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Senator calls for shift in surveillance policy
Senate Finance Committee Chairman Sen. Ron Wyden, D-Ore. (AP Photo/Jacquelyn Martin, File)

Senator calls for shift in surveillance policy

PORTLAND, Ore. — Americans are guaranteed the right to be secure in their paper correspondence, but online communication enjoys no such protection.

That’s because the Fourth Amendment requires police to obtain warrants to search houses, papers, property and your pockets. But information sent and received online goes through a third party, and anyone with a compelling government interest has a much easier time getting their hands on it.

U.S. Sen. Ron Wyden aimed to use his speech Friday at a Portland tech conference to call for that to change. The Oregon Democrat wants to update the rules by which intelligence agencies operate. He says he also plans new legislation aimed at ending bulk electronic surveillance.

“If you would defend a society built on the principle of individual liberty, you need to recognize that you can no longer rely on the fact that mass surveillance is hard — folks, in the 21st century, mass surveillance is easy,” Wyden’s prepared remarks said.

Wyden challenged the so-called Third Party Doctrine. It holds that citizens’ information in the hands of third parties, like phone companies, becomes business records and is not subject to the same rigorous search warrant process as other personal effects.

Wyden says material sent and received online also needs Fourth Amendment protections.

Federal court rulings made long before Gmail and electronic bank transfers have held that phone calls, deposits and other exchanges that involve commercial transactions are business records, and not constitutionally protected.

But recent decisions have pointed to a new understanding among the judiciary of the shifting nature of electronic communication, including a U.S. Supreme Court ruling that said information contained in a cellphone is protected by the Fourth Amendment.

“The task before us is to figure out how to ensure these principles are upheld in the digital world,” Wyden said in the remarks. “The same protections that apply to your personal papers, conversations and correspondence in the physical world must, by default, protect your privacy in the online world.”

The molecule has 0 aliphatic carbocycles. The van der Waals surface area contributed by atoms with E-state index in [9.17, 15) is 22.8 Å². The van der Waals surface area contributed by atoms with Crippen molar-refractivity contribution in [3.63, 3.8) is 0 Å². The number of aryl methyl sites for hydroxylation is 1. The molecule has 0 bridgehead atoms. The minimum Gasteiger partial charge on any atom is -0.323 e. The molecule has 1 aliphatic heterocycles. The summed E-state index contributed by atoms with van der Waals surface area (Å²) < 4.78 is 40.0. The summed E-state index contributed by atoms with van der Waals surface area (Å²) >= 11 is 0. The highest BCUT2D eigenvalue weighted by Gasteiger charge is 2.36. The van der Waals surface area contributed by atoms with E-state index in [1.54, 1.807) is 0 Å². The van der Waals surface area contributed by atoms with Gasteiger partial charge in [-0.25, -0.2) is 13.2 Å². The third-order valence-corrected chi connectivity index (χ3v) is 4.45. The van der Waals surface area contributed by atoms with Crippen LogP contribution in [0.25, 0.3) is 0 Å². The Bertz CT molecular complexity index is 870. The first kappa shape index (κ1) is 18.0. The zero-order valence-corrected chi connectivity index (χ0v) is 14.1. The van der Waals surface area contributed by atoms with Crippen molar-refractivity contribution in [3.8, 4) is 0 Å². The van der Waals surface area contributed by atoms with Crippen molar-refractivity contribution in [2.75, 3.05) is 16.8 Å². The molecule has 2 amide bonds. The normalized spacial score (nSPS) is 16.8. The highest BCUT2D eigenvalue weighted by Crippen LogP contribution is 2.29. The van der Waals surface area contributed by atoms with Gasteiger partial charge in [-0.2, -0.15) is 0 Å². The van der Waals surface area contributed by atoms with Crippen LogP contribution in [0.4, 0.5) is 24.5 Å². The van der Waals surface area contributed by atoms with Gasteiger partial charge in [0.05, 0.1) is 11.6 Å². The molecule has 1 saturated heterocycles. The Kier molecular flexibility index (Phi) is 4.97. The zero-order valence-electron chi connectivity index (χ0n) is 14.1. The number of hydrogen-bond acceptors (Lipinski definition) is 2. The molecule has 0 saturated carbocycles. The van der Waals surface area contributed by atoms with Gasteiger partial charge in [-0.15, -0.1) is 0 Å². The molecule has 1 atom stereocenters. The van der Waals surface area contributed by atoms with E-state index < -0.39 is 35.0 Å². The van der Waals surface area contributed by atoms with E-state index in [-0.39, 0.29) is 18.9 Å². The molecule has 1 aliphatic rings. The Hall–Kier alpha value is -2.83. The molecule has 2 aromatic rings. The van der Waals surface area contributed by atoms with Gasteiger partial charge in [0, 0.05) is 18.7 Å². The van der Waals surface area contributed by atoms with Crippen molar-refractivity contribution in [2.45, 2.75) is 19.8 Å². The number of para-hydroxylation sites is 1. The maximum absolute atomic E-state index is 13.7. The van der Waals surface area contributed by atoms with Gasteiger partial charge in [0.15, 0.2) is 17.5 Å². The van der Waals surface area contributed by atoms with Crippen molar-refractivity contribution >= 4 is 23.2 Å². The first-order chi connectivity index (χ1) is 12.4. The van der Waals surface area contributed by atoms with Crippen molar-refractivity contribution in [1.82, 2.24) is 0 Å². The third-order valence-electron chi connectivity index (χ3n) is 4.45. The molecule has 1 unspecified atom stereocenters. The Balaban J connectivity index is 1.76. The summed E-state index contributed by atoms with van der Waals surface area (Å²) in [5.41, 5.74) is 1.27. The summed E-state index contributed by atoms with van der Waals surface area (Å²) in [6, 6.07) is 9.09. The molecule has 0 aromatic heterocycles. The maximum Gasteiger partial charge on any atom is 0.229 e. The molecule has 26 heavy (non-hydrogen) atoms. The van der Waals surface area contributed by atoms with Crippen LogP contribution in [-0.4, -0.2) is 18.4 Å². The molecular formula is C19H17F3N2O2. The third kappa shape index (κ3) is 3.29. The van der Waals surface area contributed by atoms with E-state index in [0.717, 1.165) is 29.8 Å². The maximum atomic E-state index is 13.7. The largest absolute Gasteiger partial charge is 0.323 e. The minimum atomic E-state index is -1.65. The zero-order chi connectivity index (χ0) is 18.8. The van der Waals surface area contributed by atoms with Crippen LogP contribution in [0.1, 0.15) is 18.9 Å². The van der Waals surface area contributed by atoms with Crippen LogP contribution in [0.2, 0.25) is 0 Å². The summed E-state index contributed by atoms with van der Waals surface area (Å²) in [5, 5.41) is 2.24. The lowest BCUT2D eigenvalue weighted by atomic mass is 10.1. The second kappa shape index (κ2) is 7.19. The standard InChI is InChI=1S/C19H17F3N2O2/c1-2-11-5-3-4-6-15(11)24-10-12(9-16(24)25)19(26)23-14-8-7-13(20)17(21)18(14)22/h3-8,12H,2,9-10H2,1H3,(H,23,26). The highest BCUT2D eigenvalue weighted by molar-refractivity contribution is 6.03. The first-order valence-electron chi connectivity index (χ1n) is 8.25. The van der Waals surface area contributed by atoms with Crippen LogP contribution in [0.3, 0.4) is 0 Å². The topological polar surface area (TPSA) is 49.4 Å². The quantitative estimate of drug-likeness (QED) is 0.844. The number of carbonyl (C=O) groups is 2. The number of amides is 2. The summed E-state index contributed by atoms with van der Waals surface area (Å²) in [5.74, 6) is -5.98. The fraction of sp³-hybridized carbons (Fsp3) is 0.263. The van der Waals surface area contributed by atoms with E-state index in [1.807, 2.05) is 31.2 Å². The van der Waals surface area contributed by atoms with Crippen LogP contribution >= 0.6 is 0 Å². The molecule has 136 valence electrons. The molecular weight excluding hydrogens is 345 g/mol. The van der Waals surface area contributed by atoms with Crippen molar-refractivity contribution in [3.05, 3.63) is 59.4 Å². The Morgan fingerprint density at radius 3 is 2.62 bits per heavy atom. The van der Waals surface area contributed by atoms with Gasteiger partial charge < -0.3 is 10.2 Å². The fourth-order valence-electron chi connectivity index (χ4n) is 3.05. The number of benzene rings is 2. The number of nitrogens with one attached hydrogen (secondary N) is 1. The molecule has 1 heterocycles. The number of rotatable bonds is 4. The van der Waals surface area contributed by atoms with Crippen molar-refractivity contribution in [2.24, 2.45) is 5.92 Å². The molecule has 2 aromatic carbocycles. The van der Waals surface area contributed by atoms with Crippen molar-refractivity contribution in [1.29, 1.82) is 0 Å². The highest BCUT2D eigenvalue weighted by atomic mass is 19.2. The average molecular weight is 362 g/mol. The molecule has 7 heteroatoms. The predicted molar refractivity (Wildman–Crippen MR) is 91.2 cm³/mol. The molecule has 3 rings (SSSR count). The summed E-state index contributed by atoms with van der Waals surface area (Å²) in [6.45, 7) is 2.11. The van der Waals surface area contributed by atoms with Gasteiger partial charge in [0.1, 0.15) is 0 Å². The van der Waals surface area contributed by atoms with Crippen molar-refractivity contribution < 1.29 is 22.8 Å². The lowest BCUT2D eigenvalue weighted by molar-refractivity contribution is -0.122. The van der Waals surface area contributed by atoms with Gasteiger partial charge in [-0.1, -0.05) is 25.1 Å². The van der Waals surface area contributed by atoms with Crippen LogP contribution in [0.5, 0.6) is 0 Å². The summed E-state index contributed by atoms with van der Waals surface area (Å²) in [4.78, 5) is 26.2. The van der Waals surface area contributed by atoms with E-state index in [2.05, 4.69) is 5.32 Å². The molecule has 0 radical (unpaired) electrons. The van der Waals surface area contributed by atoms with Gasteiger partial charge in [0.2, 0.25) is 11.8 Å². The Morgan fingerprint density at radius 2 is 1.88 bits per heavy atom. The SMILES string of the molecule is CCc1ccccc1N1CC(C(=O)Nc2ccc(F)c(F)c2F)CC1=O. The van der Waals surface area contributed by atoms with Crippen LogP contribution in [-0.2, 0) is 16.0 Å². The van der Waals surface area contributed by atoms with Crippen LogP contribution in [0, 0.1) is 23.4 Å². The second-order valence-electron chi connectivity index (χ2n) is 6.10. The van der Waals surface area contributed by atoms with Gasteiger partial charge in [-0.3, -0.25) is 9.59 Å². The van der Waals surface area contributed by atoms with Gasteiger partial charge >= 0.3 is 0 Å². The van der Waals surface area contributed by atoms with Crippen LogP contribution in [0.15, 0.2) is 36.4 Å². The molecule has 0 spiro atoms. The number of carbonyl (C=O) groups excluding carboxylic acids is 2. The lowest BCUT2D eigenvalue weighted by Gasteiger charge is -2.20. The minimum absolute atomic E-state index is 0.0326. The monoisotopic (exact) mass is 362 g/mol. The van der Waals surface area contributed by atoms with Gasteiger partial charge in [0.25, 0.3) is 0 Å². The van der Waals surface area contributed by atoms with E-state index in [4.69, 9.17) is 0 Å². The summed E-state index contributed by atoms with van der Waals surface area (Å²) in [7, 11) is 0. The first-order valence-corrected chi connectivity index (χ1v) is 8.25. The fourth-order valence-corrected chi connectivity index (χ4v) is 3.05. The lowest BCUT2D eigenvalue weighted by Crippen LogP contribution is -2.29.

Wyden has called in the past for overhauling the rules for America’s intelligence agencies, ending bulk warrantless surveillance, adding a public advocate to the court that oversees foreign surveillance, and allowing private companies to disclose more about the kinds of requests they get from intelligence agencies.

He has been a vocal critic of the U.S. government’s surveillance practices, some of which came to light last year in a series of disclosures by former National Security Administration systems analyst Edward Snowden.

But the senator has had difficulty gaining much traction on proposals to overhaul the system. Still, he believes that with enough time and enough concern from the American public, change will come.

“The clock is on our side,” Wyden said.

Electronic Frontier Foundation staff attorney Hanni Fakhoury said many of the changes Wyden wants, including revisions to the Third Party Doctrine, could happen immediately if Congress had the will to do so.

Fakhoury said recent federal appellate court decisions have shifted course from decisions in the 1970s, 1980s and 1990s to an understanding of the pervasiveness of electronic communication in daily life, and the need for its protection.

“It’s encouraging to see this coalescing, growing movement getting judges, courts, senators starting to say, ‘You know what? ‘This is not working’,” Fakhoury said.

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